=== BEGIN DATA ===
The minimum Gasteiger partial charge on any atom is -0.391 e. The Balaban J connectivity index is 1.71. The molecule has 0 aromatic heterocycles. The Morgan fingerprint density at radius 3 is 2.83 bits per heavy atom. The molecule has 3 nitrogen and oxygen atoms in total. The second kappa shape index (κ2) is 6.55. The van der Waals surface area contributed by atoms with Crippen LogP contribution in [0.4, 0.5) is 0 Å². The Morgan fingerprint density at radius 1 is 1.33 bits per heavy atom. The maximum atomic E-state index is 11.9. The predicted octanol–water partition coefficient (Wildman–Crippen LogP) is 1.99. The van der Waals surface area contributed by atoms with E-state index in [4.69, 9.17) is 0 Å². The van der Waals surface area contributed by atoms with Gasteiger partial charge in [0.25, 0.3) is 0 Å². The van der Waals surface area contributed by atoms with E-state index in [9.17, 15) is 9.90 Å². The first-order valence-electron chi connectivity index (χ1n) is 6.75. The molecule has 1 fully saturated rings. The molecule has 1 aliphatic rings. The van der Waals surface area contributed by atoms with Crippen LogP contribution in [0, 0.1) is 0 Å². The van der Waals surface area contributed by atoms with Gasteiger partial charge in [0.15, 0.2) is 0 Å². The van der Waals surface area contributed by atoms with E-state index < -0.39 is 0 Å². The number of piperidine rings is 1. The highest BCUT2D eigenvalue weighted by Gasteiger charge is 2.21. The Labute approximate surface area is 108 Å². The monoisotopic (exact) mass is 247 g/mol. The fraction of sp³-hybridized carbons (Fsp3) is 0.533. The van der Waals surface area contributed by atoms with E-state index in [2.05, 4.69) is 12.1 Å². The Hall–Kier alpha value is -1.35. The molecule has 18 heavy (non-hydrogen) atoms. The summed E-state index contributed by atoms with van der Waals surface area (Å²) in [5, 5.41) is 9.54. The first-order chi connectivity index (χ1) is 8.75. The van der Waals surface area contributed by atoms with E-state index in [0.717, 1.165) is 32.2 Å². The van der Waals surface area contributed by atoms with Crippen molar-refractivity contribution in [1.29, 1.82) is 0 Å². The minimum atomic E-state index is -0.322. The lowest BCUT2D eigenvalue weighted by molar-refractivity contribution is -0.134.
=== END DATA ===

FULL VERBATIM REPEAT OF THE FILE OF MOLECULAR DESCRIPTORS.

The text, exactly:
The minimum Gasteiger partial charge on any atom is -0.391 e. The Balaban J connectivity index is 1.71. The molecule has 0 aromatic heterocycles. The Morgan fingerprint density at radius 3 is 2.83 bits per heavy atom. The molecule has 3 nitrogen and oxygen atoms in total. The second kappa shape index (κ2) is 6.55. The van der Waals surface area contributed by atoms with Crippen LogP contribution in [0.4, 0.5) is 0 Å². The Morgan fingerprint density at radius 1 is 1.33 bits per heavy atom. The maximum atomic E-state index is 11.9. The predicted octanol–water partition coefficient (Wildman–Crippen LogP) is 1.99. The van der Waals surface area contributed by atoms with E-state index in [4.69, 9.17) is 0 Å². The van der Waals surface area contributed by atoms with Gasteiger partial charge in [0.25, 0.3) is 0 Å². The van der Waals surface area contributed by atoms with E-state index in [9.17, 15) is 9.90 Å². The first-order valence-electron chi connectivity index (χ1n) is 6.75. The molecule has 1 fully saturated rings. The molecule has 1 aliphatic rings. The van der Waals surface area contributed by atoms with Crippen LogP contribution in [0, 0.1) is 0 Å². The van der Waals surface area contributed by atoms with Gasteiger partial charge in [0.15, 0.2) is 0 Å². The van der Waals surface area contributed by atoms with E-state index < -0.39 is 0 Å². The number of piperidine rings is 1. The highest BCUT2D eigenvalue weighted by Gasteiger charge is 2.21. The Labute approximate surface area is 108 Å². The monoisotopic (exact) mass is 247 g/mol. The fraction of sp³-hybridized carbons (Fsp3) is 0.533. The van der Waals surface area contributed by atoms with E-state index in [2.05, 4.69) is 12.1 Å². The Hall–Kier alpha value is -1.35. The molecule has 18 heavy (non-hydrogen) atoms. The summed E-state index contributed by atoms with van der Waals surface area (Å²) in [5, 5.41) is 9.54. The first-order chi connectivity index (χ1) is 8.75. The van der Waals surface area contributed by atoms with E-state index in [0.717, 1.165) is 32.2 Å². The van der Waals surface area contributed by atoms with Crippen molar-refractivity contribution in [1.29, 1.82) is 0 Å². The minimum atomic E-state index is -0.322. The lowest BCUT2D eigenvalue weighted by molar-refractivity contribution is -0.134.